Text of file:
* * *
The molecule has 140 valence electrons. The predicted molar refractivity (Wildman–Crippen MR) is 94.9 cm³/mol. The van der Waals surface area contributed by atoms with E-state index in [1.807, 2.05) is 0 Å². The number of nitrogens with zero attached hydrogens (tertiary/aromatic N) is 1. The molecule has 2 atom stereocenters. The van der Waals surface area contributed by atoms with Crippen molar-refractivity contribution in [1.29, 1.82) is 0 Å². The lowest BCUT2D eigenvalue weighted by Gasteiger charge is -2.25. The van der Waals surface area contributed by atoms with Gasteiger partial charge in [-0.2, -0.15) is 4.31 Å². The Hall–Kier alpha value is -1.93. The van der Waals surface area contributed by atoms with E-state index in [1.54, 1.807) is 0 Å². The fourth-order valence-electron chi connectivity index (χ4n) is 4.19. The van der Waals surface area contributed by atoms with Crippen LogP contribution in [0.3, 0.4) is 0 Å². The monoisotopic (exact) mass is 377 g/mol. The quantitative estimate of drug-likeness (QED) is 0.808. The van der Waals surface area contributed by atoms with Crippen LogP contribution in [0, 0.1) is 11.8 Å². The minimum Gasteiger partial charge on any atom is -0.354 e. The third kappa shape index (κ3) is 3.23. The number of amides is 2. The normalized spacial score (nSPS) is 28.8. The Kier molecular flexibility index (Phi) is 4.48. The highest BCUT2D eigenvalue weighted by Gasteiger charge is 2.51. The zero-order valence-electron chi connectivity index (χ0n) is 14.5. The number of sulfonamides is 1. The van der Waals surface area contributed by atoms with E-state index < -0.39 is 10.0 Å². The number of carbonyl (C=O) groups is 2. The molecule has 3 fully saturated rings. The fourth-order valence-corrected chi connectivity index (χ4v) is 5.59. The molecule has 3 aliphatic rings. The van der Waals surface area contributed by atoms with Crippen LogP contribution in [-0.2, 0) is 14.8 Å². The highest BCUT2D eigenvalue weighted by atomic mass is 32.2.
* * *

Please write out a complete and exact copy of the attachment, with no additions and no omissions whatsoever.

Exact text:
The molecule has 140 valence electrons. The predicted molar refractivity (Wildman–Crippen MR) is 94.9 cm³/mol. The van der Waals surface area contributed by atoms with E-state index in [1.807, 2.05) is 0 Å². The number of nitrogens with zero attached hydrogens (tertiary/aromatic N) is 1. The molecule has 2 atom stereocenters. The van der Waals surface area contributed by atoms with Crippen molar-refractivity contribution in [1.29, 1.82) is 0 Å². The lowest BCUT2D eigenvalue weighted by Gasteiger charge is -2.25. The van der Waals surface area contributed by atoms with Gasteiger partial charge in [-0.2, -0.15) is 4.31 Å². The Hall–Kier alpha value is -1.93. The van der Waals surface area contributed by atoms with E-state index in [1.54, 1.807) is 0 Å². The fourth-order valence-electron chi connectivity index (χ4n) is 4.19. The van der Waals surface area contributed by atoms with Crippen LogP contribution in [0.3, 0.4) is 0 Å². The monoisotopic (exact) mass is 377 g/mol. The quantitative estimate of drug-likeness (QED) is 0.808. The van der Waals surface area contributed by atoms with Crippen LogP contribution in [0, 0.1) is 11.8 Å². The minimum Gasteiger partial charge on any atom is -0.354 e. The third kappa shape index (κ3) is 3.23. The number of amides is 2. The normalized spacial score (nSPS) is 28.8. The Kier molecular flexibility index (Phi) is 4.48. The highest BCUT2D eigenvalue weighted by Gasteiger charge is 2.51. The zero-order valence-electron chi connectivity index (χ0n) is 14.5. The number of sulfonamides is 1. The van der Waals surface area contributed by atoms with E-state index < -0.39 is 10.0 Å². The number of carbonyl (C=O) groups is 2. The molecule has 3 fully saturated rings. The fourth-order valence-corrected chi connectivity index (χ4v) is 5.59. The molecule has 3 aliphatic rings. The van der Waals surface area contributed by atoms with Crippen LogP contribution in [-0.2, 0) is 14.8 Å². The highest BCUT2D eigenvalue weighted by atomic mass is 32.2.